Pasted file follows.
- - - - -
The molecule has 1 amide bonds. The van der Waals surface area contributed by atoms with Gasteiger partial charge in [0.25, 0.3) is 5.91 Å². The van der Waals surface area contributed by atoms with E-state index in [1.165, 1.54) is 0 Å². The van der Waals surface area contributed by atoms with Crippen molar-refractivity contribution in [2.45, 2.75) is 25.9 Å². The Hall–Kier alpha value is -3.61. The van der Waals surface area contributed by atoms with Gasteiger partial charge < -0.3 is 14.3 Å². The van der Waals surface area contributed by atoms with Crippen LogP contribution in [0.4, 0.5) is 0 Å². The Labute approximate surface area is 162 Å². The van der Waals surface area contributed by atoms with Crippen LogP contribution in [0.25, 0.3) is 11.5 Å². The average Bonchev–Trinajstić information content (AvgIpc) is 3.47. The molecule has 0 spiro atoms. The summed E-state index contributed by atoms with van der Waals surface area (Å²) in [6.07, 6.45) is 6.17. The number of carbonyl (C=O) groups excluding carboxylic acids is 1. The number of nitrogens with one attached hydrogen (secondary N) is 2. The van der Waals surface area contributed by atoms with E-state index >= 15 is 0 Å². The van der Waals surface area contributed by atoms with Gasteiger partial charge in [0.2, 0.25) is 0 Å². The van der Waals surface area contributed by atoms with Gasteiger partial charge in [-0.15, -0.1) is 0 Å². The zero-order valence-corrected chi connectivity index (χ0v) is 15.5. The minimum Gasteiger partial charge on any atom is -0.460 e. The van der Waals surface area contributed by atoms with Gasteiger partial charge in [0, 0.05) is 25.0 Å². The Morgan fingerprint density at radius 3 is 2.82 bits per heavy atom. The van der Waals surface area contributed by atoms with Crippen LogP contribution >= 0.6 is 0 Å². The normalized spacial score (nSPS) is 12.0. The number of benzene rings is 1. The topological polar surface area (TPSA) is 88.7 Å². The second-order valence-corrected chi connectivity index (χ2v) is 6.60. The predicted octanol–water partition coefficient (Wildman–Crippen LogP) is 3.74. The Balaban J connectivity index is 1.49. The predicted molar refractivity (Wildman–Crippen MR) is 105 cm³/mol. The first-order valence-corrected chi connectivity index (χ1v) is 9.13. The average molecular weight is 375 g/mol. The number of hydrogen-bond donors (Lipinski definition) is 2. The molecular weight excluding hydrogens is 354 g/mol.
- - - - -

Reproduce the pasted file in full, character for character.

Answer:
The molecule has 1 amide bonds. The van der Waals surface area contributed by atoms with Gasteiger partial charge in [0.25, 0.3) is 5.91 Å². The van der Waals surface area contributed by atoms with E-state index in [1.165, 1.54) is 0 Å². The van der Waals surface area contributed by atoms with Crippen molar-refractivity contribution in [2.45, 2.75) is 25.9 Å². The Hall–Kier alpha value is -3.61. The van der Waals surface area contributed by atoms with Gasteiger partial charge < -0.3 is 14.3 Å². The van der Waals surface area contributed by atoms with Crippen LogP contribution in [0.4, 0.5) is 0 Å². The Labute approximate surface area is 162 Å². The van der Waals surface area contributed by atoms with Crippen LogP contribution in [0.25, 0.3) is 11.5 Å². The average Bonchev–Trinajstić information content (AvgIpc) is 3.47. The molecule has 0 spiro atoms. The summed E-state index contributed by atoms with van der Waals surface area (Å²) in [6.07, 6.45) is 6.17. The number of carbonyl (C=O) groups excluding carboxylic acids is 1. The number of nitrogens with one attached hydrogen (secondary N) is 2. The van der Waals surface area contributed by atoms with E-state index >= 15 is 0 Å². The van der Waals surface area contributed by atoms with Gasteiger partial charge in [0.2, 0.25) is 0 Å². The van der Waals surface area contributed by atoms with Gasteiger partial charge in [-0.15, -0.1) is 0 Å². The zero-order valence-corrected chi connectivity index (χ0v) is 15.5. The minimum Gasteiger partial charge on any atom is -0.460 e. The van der Waals surface area contributed by atoms with Gasteiger partial charge in [0, 0.05) is 25.0 Å². The Morgan fingerprint density at radius 3 is 2.82 bits per heavy atom. The van der Waals surface area contributed by atoms with Crippen LogP contribution >= 0.6 is 0 Å². The normalized spacial score (nSPS) is 12.0. The number of benzene rings is 1. The topological polar surface area (TPSA) is 88.7 Å². The second-order valence-corrected chi connectivity index (χ2v) is 6.60. The predicted octanol–water partition coefficient (Wildman–Crippen LogP) is 3.74. The Balaban J connectivity index is 1.49. The predicted molar refractivity (Wildman–Crippen MR) is 105 cm³/mol. The first-order valence-corrected chi connectivity index (χ1v) is 9.13. The average molecular weight is 375 g/mol. The number of hydrogen-bond donors (Lipinski definition) is 2. The molecular weight excluding hydrogens is 354 g/mol.